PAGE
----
There are some courts, however, that have required a showing of actual harm for litigants to have standing to bring a claim under BIPA, and consequently rejected lawsuits based on technical violations. A decision by the Illinois Supreme Court holding that a plaintiff has standing to enforce BIPA based only on a technical violation of the statute would further energize litigation regarding the collection and use of biometric data.

Although Texas and Washington also have laws governing the collection and use of biometric identifiers, those laws do not allow for private actions. BIPA has been the main vehicle for biometrics-related lawsuits (especially class actions) due to its private right of action and steep statutory penalties.

BIPA is likely to remain the relevant benchmark for legislation controlling the collection and use of biometric information as efforts to pass a bill at the federal level thus far have been unsuccessful.

At the federal level, the House of Representatives introduced the Biometric Information Privacy Act (H.B. 4381) in 2014. The bill would have required entities to obtain permission before sharing biometric data. No action was taken on this bill.

Additionally, the Secure and Protect Americans’ Data Act (SPADA) and the Data Accountability and Trust Act (DATA) both included biometric data as a protected category of personal information requiring notice. No action has been taken on either bill since they were proposed in 2017.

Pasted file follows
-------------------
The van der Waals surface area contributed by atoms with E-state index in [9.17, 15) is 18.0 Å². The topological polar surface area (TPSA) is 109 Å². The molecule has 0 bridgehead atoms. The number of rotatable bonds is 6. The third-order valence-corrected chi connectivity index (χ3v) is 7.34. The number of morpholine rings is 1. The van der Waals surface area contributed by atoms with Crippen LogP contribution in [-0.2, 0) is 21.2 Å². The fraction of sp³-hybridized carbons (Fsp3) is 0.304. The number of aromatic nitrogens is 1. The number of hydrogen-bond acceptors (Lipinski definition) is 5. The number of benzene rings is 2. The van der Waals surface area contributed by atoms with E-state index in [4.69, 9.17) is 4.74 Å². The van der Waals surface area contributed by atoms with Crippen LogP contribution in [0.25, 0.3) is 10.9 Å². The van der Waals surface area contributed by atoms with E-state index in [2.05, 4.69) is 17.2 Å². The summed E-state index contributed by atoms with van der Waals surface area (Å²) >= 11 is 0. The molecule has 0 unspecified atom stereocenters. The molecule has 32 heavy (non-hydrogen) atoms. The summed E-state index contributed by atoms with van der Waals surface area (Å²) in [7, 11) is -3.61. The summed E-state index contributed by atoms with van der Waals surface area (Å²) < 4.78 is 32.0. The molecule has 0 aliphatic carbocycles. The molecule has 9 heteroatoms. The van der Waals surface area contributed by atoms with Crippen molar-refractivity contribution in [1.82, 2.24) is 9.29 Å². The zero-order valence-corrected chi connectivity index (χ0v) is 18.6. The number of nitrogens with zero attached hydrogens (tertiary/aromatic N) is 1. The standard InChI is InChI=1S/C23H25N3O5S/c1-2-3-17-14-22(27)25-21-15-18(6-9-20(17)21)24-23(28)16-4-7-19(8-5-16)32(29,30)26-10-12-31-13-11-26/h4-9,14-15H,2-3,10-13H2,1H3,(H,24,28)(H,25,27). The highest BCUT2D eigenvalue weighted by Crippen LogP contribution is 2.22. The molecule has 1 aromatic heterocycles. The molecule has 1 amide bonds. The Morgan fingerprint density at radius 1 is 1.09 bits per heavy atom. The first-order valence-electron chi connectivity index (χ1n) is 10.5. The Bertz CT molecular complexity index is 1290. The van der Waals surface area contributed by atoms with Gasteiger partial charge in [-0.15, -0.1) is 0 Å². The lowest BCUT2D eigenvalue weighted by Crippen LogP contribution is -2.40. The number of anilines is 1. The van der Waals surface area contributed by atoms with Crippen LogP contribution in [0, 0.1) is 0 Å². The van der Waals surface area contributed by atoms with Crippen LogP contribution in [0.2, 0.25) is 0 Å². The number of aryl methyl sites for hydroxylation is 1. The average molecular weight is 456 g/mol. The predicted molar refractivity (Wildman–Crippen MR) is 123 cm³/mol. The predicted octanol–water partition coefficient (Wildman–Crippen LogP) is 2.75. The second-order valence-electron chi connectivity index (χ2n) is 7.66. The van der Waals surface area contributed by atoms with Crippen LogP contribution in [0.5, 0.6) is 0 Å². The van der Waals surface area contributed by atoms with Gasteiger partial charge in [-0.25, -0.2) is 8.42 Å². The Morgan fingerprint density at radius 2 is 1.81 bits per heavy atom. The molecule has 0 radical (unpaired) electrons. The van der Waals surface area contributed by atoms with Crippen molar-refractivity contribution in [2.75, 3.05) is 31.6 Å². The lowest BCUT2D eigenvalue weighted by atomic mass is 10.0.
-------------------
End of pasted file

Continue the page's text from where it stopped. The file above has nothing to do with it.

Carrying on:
In the Senate, the Customer Online Notification for Stopping Edge-provider Network Transgressions Act (CONSENT Act) and the Social Media Privacy Protection and Consumer Rights Act (SMPPCR Act), both proposed in 2018, cover biometric information. No action has been taken on either bill.

BIPA, and Illinois, have been at the forefront of biometric data litigation. The Rosenbach v. Six Flags decision will determine the next leg of the journey.

Author Information

Torsten Kracht is a partner at Hunton Andrews Kurth in the firm’s Washington, D.C., and New York offices. He represents clients from the U.S. and abroad in complex commercial litigation and arbitration.

Lisa Soto is the managing partner of the firm’s New York office and chair of its global privacy and cybersecurity practice.

Bennett Sooy is a litigation associate at the firm in the Washington, D.C., office.

The authors are grateful to Akiyah Francis, a 2018 summer associate in Washington and a third-year law student at Washington University in St. Louis School of Law, for her valuable research and contributions.